Stylish Bike Seat Covers Add Cush to Your Ride

Padded bike shorts may not be for everyone, but most women who ride casually around town or regularly hit the spin studios would probably appreciate the extra cushioning.

What if you could attach the same pad found in bike shorts directly to the saddle of your own bike, or a spin bike, or even a bike share bike for a softer ride and an added layer of protection? And what if the cover came in the kinds of fun prints that you love in the workout clothes you buy at your favorite fitness boutiques?

CitySeat has got you covered with a washable, waterproof layer of patterned fabric that comes with a removable pad. Creator Chelsea Petrozzo, 27, a pre-school teacher with an eye for  fashion, a background in PR and a flair for marketing, sees CitySeat as the more stylish and convenient antidote to heavy, black gel seat covers.



Fashioned of a nylon and elastane blend, the CitySeat cover (seen in the Fractals pattern above) stretches over the contours of a bike saddle for a snug, secure fit. It also folds into itself to form a palm-size packet that tucks easily into a purse or gym bag for maximum convenience.

The entrepreneur’s initial inspiration for CitySeat came from a family trip to Switzerland in 2013. There, Petrozzo observed well-dressed city bicyclists – people who had put a lot of effort into what they were wearing — using plastic grocery sacks to cover their saddles.

For cruising to the beach in the Hamptons, Petrozzo chooses a CitySeat in the Optical pattern.

With everyday cycling gaining popularity and bike share taking hold in New York City, Petrozzo enlisted her friends, product designers Colin Touhey and Hal Ebbott, as partners in creating a more stylish and practical alternative to plastic bag seat covers.

They launched the first CitySeats in 2014. But with the cover alone, Petrozzo says she felt she was missing a big part of the market – women who love spin classes. (Petrozzo is a devotee of Soul Cycle.) Thus, version 2.0, enhanced with the pad, launched over the summer and is taking off.

13 different patterns encourage users to express their personalities with CitySeats.

CitySeats are sold on the company’s website and at select retail outlets. The black packages that frame the lively patterns of the covers inside are being spotted everywhere from Shoe Inn footwear boutiques in the Hamptons to the gift bags that fashion designer (and a cyclist herself) Rebecca Minkoff is giving her models at NYC Fashion Week (below).


Why not distribute through bike shops?

“I see it more as a lifestyle brand,” Petrozzo says of her nascent business.

That direction dovetails with current fashion trends, also seen in the world of cycling apparel, toward stylish and functional clothing and accessories designed not only for working out, but also for the active daily lives of busy urbanites.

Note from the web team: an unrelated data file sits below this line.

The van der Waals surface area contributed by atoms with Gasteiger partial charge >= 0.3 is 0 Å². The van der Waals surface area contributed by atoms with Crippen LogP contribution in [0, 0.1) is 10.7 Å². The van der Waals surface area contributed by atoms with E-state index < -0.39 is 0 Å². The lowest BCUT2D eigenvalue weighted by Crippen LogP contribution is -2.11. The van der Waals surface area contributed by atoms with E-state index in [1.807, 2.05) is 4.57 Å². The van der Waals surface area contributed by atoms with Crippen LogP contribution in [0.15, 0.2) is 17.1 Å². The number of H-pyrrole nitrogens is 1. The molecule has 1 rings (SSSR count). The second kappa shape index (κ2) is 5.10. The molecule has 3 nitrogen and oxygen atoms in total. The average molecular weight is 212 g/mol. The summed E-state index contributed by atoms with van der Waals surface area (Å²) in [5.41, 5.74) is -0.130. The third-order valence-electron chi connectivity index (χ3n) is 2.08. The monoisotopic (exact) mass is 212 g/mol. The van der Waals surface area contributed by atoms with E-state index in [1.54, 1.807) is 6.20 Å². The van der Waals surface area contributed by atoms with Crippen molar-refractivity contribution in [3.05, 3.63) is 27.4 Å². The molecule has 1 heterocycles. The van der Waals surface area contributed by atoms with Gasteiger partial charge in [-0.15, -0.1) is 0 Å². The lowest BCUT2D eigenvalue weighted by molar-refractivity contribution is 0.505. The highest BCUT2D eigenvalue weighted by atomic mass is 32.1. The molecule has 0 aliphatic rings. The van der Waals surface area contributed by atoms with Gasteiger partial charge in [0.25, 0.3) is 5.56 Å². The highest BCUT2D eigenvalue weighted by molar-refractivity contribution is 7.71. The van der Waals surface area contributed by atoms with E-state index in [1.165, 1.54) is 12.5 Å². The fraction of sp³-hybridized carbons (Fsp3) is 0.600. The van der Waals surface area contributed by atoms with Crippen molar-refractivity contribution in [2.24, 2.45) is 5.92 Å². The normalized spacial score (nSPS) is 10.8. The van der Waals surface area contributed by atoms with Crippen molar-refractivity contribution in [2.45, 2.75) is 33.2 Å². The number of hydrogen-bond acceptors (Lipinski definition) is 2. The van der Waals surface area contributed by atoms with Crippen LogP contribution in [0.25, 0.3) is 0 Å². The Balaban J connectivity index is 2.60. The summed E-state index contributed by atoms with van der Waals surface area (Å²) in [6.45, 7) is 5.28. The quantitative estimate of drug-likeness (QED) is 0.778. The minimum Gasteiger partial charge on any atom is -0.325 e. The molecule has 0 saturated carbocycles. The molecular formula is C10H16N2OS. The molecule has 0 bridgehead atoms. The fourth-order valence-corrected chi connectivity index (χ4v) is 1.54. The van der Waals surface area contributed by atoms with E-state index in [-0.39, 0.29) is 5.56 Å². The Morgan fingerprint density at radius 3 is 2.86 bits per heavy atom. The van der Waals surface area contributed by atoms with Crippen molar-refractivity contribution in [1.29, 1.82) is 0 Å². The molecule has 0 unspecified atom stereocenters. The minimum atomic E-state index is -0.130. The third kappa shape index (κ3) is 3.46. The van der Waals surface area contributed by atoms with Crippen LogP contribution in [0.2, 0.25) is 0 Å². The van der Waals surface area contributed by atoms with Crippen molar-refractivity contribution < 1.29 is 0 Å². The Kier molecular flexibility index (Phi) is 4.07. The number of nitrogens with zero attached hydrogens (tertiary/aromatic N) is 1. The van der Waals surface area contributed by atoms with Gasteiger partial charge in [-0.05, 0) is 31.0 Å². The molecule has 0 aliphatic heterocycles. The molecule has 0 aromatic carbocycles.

“Athleisurewear is becoming an accepted part of life,” Petrozzo says. “We want to get in on that.”

In adding comfort to the ride, the Brooklynite says she hopes to promote pedaling, making cycling more accessible, whether in the studio or on the street. Petrozzo’s company also helps support the local cycling community by donating a percentage sales to help buy helmets for youth who participate in the Earn-a-Bike Program sponsored by the not-for-profit Recycle-A-Bicycle in New York City.

While the current CitySeat styles, which are made of fabrics sourced from Milan, and sewn in the U.S., fit wider saddles, such as those found on cruiser, comfort, spin and bike share bikes, Petrozzo foresees offering a narrower version for racing-style saddles in the future: “The whole idea is to have a CitySeat for everyone.”

I bought the CitySeat pattern called L’éléphant to match my blue European-style bike. While I love the look of my classic saddle, it’s a pretty hard ride, so the added cushioning of CitySeat has made a real difference. I also use it to protect the leather in wet weather.

Petrozzo says it has been exciting to see her product in use at Soul Cycle. “You put all this energy and emotion into this,” she says of building her business. “To physically see someone walk into the studio and put a cover on is so validating.”

But she keeps it all in perspective, too.

“This won’t make you faster or stronger,” Petrozzo says. “But it will give you support and be cute and stylish.”

CitySeat Bicycle Seat Cover, $35

Photos: Product photos, CitySeat. Others, velojoy

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  • Giving BikeCaps a run for their money! I must confess to adding old sweat shirts, towels and bubble wrap to my seat before adding a cover. This is a wonderful fusion of that! Thanks for letting us know.

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